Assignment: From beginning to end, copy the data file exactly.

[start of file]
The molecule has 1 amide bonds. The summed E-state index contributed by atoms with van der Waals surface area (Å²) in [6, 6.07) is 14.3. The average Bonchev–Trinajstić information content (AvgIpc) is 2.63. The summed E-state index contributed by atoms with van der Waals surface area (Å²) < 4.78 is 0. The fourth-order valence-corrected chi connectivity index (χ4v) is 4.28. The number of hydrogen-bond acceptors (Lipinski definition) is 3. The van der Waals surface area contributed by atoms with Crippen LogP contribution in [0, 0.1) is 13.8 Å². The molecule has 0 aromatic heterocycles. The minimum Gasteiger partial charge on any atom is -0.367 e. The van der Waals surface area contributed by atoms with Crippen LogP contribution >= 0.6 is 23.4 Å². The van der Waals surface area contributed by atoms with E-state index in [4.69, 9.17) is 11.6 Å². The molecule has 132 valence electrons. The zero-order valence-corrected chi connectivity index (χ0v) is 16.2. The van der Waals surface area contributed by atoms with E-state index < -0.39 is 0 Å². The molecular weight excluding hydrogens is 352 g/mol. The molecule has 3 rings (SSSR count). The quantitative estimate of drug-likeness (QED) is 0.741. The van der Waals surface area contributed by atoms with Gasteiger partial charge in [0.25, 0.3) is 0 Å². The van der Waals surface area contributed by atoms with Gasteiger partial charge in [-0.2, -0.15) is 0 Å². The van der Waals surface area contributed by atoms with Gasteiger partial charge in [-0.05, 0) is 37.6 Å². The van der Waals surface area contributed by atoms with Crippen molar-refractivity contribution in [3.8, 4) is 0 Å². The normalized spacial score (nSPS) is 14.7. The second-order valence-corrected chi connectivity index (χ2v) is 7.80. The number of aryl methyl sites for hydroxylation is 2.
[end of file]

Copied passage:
The molecule has 1 amide bonds. The summed E-state index contributed by atoms with van der Waals surface area (Å²) in [6, 6.07) is 14.3. The average Bonchev–Trinajstić information content (AvgIpc) is 2.63. The summed E-state index contributed by atoms with van der Waals surface area (Å²) < 4.78 is 0. The fourth-order valence-corrected chi connectivity index (χ4v) is 4.28. The number of hydrogen-bond acceptors (Lipinski definition) is 3. The van der Waals surface area contributed by atoms with Crippen LogP contribution in [0, 0.1) is 13.8 Å². The molecule has 0 aromatic heterocycles. The minimum Gasteiger partial charge on any atom is -0.367 e. The van der Waals surface area contributed by atoms with Crippen LogP contribution >= 0.6 is 23.4 Å². The van der Waals surface area contributed by atoms with E-state index in [4.69, 9.17) is 11.6 Å². The molecule has 132 valence electrons. The zero-order valence-corrected chi connectivity index (χ0v) is 16.2. The van der Waals surface area contributed by atoms with E-state index < -0.39 is 0 Å². The molecular weight excluding hydrogens is 352 g/mol. The molecule has 3 rings (SSSR count). The quantitative estimate of drug-likeness (QED) is 0.741. The van der Waals surface area contributed by atoms with Gasteiger partial charge in [0.25, 0.3) is 0 Å². The van der Waals surface area contributed by atoms with Gasteiger partial charge in [-0.2, -0.15) is 0 Å². The van der Waals surface area contributed by atoms with Gasteiger partial charge in [-0.05, 0) is 37.6 Å². The van der Waals surface area contributed by atoms with Crippen molar-refractivity contribution in [3.8, 4) is 0 Å². The normalized spacial score (nSPS) is 14.7. The second-order valence-corrected chi connectivity index (χ2v) is 7.80. The number of aryl methyl sites for hydroxylation is 2.